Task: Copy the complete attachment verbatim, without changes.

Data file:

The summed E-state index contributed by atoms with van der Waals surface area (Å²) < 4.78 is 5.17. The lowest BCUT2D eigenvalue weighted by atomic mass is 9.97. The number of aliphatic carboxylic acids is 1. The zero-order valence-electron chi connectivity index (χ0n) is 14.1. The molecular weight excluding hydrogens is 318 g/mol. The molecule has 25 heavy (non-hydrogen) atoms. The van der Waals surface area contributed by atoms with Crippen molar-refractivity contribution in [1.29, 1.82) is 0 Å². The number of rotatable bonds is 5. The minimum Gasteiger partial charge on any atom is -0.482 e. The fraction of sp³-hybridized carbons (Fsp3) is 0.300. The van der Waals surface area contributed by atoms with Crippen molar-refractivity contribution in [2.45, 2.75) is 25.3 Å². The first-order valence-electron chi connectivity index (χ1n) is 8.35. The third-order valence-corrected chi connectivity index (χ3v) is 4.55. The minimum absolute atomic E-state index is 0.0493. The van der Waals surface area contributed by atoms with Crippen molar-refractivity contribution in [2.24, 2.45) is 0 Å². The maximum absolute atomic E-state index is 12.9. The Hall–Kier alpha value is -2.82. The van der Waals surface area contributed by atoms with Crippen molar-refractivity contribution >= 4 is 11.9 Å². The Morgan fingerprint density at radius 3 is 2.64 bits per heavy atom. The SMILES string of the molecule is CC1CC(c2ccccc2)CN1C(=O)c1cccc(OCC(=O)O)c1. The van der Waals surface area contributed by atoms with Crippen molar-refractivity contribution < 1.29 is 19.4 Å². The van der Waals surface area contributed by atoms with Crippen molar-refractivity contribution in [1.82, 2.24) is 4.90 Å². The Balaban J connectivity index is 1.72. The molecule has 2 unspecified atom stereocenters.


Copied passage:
The summed E-state index contributed by atoms with van der Waals surface area (Å²) < 4.78 is 5.17. The lowest BCUT2D eigenvalue weighted by atomic mass is 9.97. The number of aliphatic carboxylic acids is 1. The zero-order valence-electron chi connectivity index (χ0n) is 14.1. The molecular weight excluding hydrogens is 318 g/mol. The molecule has 25 heavy (non-hydrogen) atoms. The van der Waals surface area contributed by atoms with Crippen molar-refractivity contribution in [1.29, 1.82) is 0 Å². The number of rotatable bonds is 5. The minimum Gasteiger partial charge on any atom is -0.482 e. The fraction of sp³-hybridized carbons (Fsp3) is 0.300. The van der Waals surface area contributed by atoms with Crippen molar-refractivity contribution in [2.45, 2.75) is 25.3 Å². The first-order valence-electron chi connectivity index (χ1n) is 8.35. The third-order valence-corrected chi connectivity index (χ3v) is 4.55. The minimum absolute atomic E-state index is 0.0493. The van der Waals surface area contributed by atoms with Crippen molar-refractivity contribution in [2.24, 2.45) is 0 Å². The maximum absolute atomic E-state index is 12.9. The Hall–Kier alpha value is -2.82. The van der Waals surface area contributed by atoms with Crippen molar-refractivity contribution >= 4 is 11.9 Å². The Morgan fingerprint density at radius 3 is 2.64 bits per heavy atom. The SMILES string of the molecule is CC1CC(c2ccccc2)CN1C(=O)c1cccc(OCC(=O)O)c1. The van der Waals surface area contributed by atoms with Crippen molar-refractivity contribution < 1.29 is 19.4 Å². The van der Waals surface area contributed by atoms with Crippen molar-refractivity contribution in [1.82, 2.24) is 4.90 Å². The Balaban J connectivity index is 1.72. The molecule has 2 unspecified atom stereocenters.